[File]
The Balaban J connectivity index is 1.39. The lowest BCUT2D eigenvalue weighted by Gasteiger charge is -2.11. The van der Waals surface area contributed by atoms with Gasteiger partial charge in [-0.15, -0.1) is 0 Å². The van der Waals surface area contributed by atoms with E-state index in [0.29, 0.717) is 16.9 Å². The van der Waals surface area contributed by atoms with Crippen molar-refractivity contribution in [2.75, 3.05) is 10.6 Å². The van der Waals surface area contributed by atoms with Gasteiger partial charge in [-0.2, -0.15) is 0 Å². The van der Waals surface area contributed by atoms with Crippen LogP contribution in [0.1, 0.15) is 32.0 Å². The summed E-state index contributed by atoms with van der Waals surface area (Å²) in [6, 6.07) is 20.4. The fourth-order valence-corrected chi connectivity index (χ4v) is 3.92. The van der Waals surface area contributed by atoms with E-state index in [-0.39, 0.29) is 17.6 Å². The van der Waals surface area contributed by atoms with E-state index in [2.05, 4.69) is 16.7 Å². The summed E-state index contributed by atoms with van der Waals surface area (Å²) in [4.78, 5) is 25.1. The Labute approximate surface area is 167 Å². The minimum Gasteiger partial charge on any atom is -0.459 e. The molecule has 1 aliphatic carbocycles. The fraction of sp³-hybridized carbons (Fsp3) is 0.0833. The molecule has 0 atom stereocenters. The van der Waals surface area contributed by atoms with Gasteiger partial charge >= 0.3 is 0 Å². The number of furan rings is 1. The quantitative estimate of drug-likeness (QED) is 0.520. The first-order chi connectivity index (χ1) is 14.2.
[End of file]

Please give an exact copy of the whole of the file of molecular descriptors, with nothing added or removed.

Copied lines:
The Balaban J connectivity index is 1.39. The lowest BCUT2D eigenvalue weighted by Gasteiger charge is -2.11. The van der Waals surface area contributed by atoms with Gasteiger partial charge in [-0.15, -0.1) is 0 Å². The van der Waals surface area contributed by atoms with E-state index in [0.29, 0.717) is 16.9 Å². The van der Waals surface area contributed by atoms with Crippen molar-refractivity contribution in [2.75, 3.05) is 10.6 Å². The van der Waals surface area contributed by atoms with Gasteiger partial charge in [-0.2, -0.15) is 0 Å². The van der Waals surface area contributed by atoms with Crippen LogP contribution in [0.1, 0.15) is 32.0 Å². The summed E-state index contributed by atoms with van der Waals surface area (Å²) in [6, 6.07) is 20.4. The fourth-order valence-corrected chi connectivity index (χ4v) is 3.92. The van der Waals surface area contributed by atoms with E-state index in [-0.39, 0.29) is 17.6 Å². The van der Waals surface area contributed by atoms with E-state index in [2.05, 4.69) is 16.7 Å². The summed E-state index contributed by atoms with van der Waals surface area (Å²) in [4.78, 5) is 25.1. The Labute approximate surface area is 167 Å². The minimum Gasteiger partial charge on any atom is -0.459 e. The molecule has 1 aliphatic carbocycles. The fraction of sp³-hybridized carbons (Fsp3) is 0.0833. The molecule has 0 atom stereocenters. The van der Waals surface area contributed by atoms with Gasteiger partial charge >= 0.3 is 0 Å². The number of furan rings is 1. The quantitative estimate of drug-likeness (QED) is 0.520. The first-order chi connectivity index (χ1) is 14.2.